When Siva drums up a beat
A. Sivamani takes Bhumika K. on a stream-of-consciousness kind of chat, meandering between playing rhythm on the surface of a swimming pool, the energy in playing in temples and dargahs, and memories of practising on Chennai’s beaches
There isn’t a surface that he can’t make music on. A. Sivamani, or Drums Sivamani, has made percussion more a visual treat than just an aural experience. People have come to expect him to create magical sounds just out of anything — plastic dabbas, kadhais, buckets of water, his cheeks, an upturned dustbin…and of course, drums! And Sivamani never fails to surprise you. His percussion for songs in films like Roja, Rang De Basanti or Rockstar may have set the numbers on fire, but his strength still lies in his charged live performances. He’s currently composing music for Tamil movie Arima Nambi. In Bangalore for a concert at the microbrewery U4IA-Euphoria, he says he was up all night composing a song on his laptop. “I FaceTime with A.R. Rahman every night while I’m composing and he offers me tips,” he says. And no, Rahman hasn’t sung for him in this film, as rumoured. Excerpts from an interview.
You’re working on the second part of your album Mahaleela…
Yes, it’s called Tu Hi Tu. It’s a video-based album. It’s all about sound. I’m planning to do one of the videos in a restaurant, another in a saloon. I’ve recorded a water video already. (He plays it on his phone. The number has Sivamani beating water on the surface of a swimming pool, like drums, to Runa Rizvi’s singing). I was in the water for three hours shooting this! It’s all about love. At Kochi, I was walking in the hotel after dinner, saw a beautiful blue pool, and I just thought, can’t you play in the water? So that was how the concept for the song came. I recorded there only. I put the Click Track (app) in my phone…that’s why I love Apple…we can create music on the spot. I recorded the water rhythm. Stephen Devassy, one of the greatest pianists, keyboardists, and a good programmer, Runa and me have come up with this album. One other song is going to be a street song, with spontaneous recording.
You play your drums at temples in all the cities you visit…
Whenever I’m in Mumbai, every Tuesday I play at the Siddhi Vinayak temple for the aarti at 5 ’o clock. I feel good energy. When I’m on stage, my audience are my energy. Playing in such places, somehow I feel connected with god. And I’m sharing that prasad with everybody. I have a frame drum that I have specially kept for playing in temples. I play at the Mahalakshmi temple, at the Haji Ali Baba dargah. I brought a huge drum from Rajasthan which I put in the Haji Ali dargah and it’s torn now so I’m going to substitute it with my drum, the one I use for A.R. Rahman’s recordings. That’s my seva. I never learnt music, never went to college, no gurukulam, I just got this magic, luck. Wherever I am, my hand goes like that (demonstrates playing on any surface). I tell mom that’s my property (shows his hands).
You had a percussionist for a father. What made you take to percussion in your early days? Why not other any other instrument?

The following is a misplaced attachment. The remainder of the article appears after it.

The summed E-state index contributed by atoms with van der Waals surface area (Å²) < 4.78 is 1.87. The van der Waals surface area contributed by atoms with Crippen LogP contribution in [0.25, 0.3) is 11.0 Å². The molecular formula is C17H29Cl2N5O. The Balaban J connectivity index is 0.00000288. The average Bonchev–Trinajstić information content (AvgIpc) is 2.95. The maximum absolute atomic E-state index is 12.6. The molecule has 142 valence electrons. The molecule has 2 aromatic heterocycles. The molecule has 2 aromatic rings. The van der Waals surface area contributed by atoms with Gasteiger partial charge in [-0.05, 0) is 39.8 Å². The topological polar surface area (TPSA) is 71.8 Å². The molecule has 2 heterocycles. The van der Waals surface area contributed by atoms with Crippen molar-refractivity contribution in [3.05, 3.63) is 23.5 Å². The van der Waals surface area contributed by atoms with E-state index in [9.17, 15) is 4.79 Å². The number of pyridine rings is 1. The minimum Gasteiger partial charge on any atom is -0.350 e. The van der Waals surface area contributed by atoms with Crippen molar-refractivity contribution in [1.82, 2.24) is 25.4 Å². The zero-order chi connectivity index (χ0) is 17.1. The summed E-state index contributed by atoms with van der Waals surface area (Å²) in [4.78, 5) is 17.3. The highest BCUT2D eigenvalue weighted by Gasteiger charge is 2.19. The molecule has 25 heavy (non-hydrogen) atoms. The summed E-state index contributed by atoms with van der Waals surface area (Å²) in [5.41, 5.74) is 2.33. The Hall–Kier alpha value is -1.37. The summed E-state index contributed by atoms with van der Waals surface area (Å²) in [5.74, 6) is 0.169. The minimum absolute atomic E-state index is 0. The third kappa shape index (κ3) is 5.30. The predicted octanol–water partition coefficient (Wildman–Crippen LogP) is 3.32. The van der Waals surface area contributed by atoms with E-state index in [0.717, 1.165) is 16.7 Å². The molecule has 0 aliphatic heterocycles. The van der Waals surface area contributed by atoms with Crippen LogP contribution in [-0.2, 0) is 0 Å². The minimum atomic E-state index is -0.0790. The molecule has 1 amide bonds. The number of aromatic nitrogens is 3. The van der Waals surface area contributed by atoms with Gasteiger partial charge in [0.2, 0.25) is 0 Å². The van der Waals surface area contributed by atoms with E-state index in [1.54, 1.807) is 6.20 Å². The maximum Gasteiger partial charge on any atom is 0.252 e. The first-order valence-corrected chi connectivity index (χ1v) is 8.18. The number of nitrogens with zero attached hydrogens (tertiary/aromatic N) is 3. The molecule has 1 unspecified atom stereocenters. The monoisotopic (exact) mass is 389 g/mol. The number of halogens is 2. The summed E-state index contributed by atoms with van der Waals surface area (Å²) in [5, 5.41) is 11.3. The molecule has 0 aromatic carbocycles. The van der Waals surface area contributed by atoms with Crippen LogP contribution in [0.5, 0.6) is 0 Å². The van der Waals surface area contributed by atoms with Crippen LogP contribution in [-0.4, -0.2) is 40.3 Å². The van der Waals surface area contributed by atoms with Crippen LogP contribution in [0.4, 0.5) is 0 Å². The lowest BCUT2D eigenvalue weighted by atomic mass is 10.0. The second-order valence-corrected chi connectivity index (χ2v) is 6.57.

My first instrument was the violin. I couldn’t keep up with the violin! Then it was the harmonium. I have to thank my father, my god, my guru S.M. Anandan (a well-known percussionist in the Tamil film industry) who initiated me into melody; not drums. That’s why today I can compose on the harmonium. But drums is my first love. When my father played the drums at home, he was dead against my playing it. He wouldn’t let me touch his drum-kit. I would go away angry to the kitchen and play on the utensils. During Pongal festival, specially on Boghee day, they sell small drums in the street. All young boys would play together – like a group drumming session. I used to play with them, and my father used to hate that. I used to hide the drum. Finally, my father realised this boy has rhythm. Again he showed the path — to my gurus Noel Grant, Billy Cobham, Trilok Gurtu, and Lewis Pragasam. These drummers are my idols in my style of playing.
How have you evolved as a musician? You’ve been playing since 1975… more than 35 years!
I’m in the ocean, I’m swimming. There’s no end and whatever I do is spontaneous; I never plan. Thanks to god I was born a musician in this life. People ask me if I’ve got any award. I’m not worried about awards. My biggest achievement is all the kids who are inspired by me, my drumming, and transferring my technique.
You were planning a gurukulam…
I am not a good teacher. I’m a good performer. My gurukulam will be with nature. I’m planning to start one in Khandivili, where I live, under the bridge. When I was in Chennai I used to practise on the beach. All the fisherman’s kids would come and watch. I would tie up my eyes so I don’t look at them. The kids would be curious. If I open my eyes, I will be disturbed. They asked me what I was doing. I told them “you also try”. I would tie up their eyes and give them my drumsticks and say I’ll count 1 to 100 and you play to the beat. Recently, I judged a talent show for a Tamil TV channel. A boy did a drum solo with his eyes tied, with fire on his drumsticks, I gave him first prize- for his creativity. That boy said “When I was young, you used to practise on the beach, you tied my eyes.” That touched my heart. I want to use the technique with street kids in Mumbai, who beg at signals. I want to train such kids and show them a good path. I want to give free education.